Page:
Skip to main content

Suspected drone collision with Cessna 172 causes $4,000 in damage


Canadian authorities are looking into a suspected drone collision with a Cessna 172 that caused $4,000 USD in damage. The drone incident occurred near an airport in  British Columbia. During a training flight, the Cessna 172, owned by Abbotsford-based Chinook Helicopters, was making its final approach at Chilliwack Airport when its left wing collided with the suspected unmanned aerial vehicle. The collision “left blue bits on the wing” of the Cessna, according to the flight school owner Cathy Press.

Drone suspected to have caused damage to Cessna

The flight school owner continued to say that:

“It was definitely manmade. We’re just lucky it didn’t go through the windshield. They heard it but they didn’t see it.

Press’ company offers both fixed-wing and rotary training. At the time of the collision, the airplane was flown by a student and instructor. The collision occurred at around 500 feet AGL, according to AVWeb. The instructor took over the controls and they returned to Abbotsford. After examining the airplane, maintenance personnel found the plastic wingtip fairing destroyed and a dent in the sheet metal. Press said:

“By the time it’s painted and all finished I wouldn’t be surprised if [the bill] is $5,000 (CAD). It’s impossible to know if the object was a drone but she doesn’t think it was an RC aircraft because those hobbyists normally know they can’t fly near airports.”

A steep bill that Press will have to pay herself as it is less than her insurance deductible. The incident was reported to the Royal Canadian Mounted Police and to Transport Canada. The authorities are now looking into this incident. If indeed the object that collided with the Cessna was a drone, it would be the first one in Canada to have caused any significant damage.


DroneDJ’s take

With many more people getting their hands on drones these days, it is not surprising that the number of drone incidents has gone up as well. Improving technologies such as obstacle-avoidance and built-in 3D No-Fly-Zones together with better drone pilot training should help to reduce the likelihood of drone incidents in the future. On our website, DroneDJ, we want to emphasize and promote safe drone flying and we report on both safety improvements for drones as well as drone incidents. In many cases, it is obvious that a drone or drone pilot was to blame for creating a dangerous situation. However, sometimes it seems that maybe drones are blamed a little too fast without having some sort of evidence to back up the claim. I am not saying there was no drone involved in this particular collision but hopefully, the Canadian authorities who are investigating the case will be able to determine that. Please fly safe everyone and stay well away from airports and manned aircraft.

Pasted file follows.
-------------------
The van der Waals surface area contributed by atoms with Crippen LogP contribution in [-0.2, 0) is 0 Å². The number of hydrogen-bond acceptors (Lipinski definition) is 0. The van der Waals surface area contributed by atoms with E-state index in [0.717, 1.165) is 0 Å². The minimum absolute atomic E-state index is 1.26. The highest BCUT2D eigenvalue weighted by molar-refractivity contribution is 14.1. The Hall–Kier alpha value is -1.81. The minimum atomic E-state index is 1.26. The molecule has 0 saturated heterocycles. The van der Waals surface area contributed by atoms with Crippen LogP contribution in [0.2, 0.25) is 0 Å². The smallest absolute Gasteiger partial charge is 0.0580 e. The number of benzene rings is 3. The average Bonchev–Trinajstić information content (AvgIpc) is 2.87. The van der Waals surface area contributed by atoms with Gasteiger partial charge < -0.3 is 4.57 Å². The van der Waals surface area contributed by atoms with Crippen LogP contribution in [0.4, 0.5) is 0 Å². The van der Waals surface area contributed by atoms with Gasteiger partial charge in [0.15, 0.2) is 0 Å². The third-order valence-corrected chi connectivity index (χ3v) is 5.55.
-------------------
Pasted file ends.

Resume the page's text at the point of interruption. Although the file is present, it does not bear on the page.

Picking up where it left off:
Other drone incidents recently covered on our site:

Photo of Cessna 172: Wikipedia

Email sign-up form

Would you like to receive our DroneRise email every weekday morning? Enter your email below and look for an activation email in your inbox to confirm your DroneRise email sign-up.

Note: Support DroneDJ by buying your next drone through our site. You can use the following links directly from manufacturers, such as DJIParrotYuneec or retailers like AmazonB&HBestBuy or eBay. Thank you!



Avatar for Haye Kesteloo Haye Kesteloo

Haye Kesteloo is the Editor in Chief and Main Writer at DroneDJ, where he covers all drone related news and writes product reviews. He also contributes to the other sites in the 9to5Mac group such as; 9to5Mac, 9to5Google, 9to5Toys and Electrek. Haye can be reached at or @hayekesteloo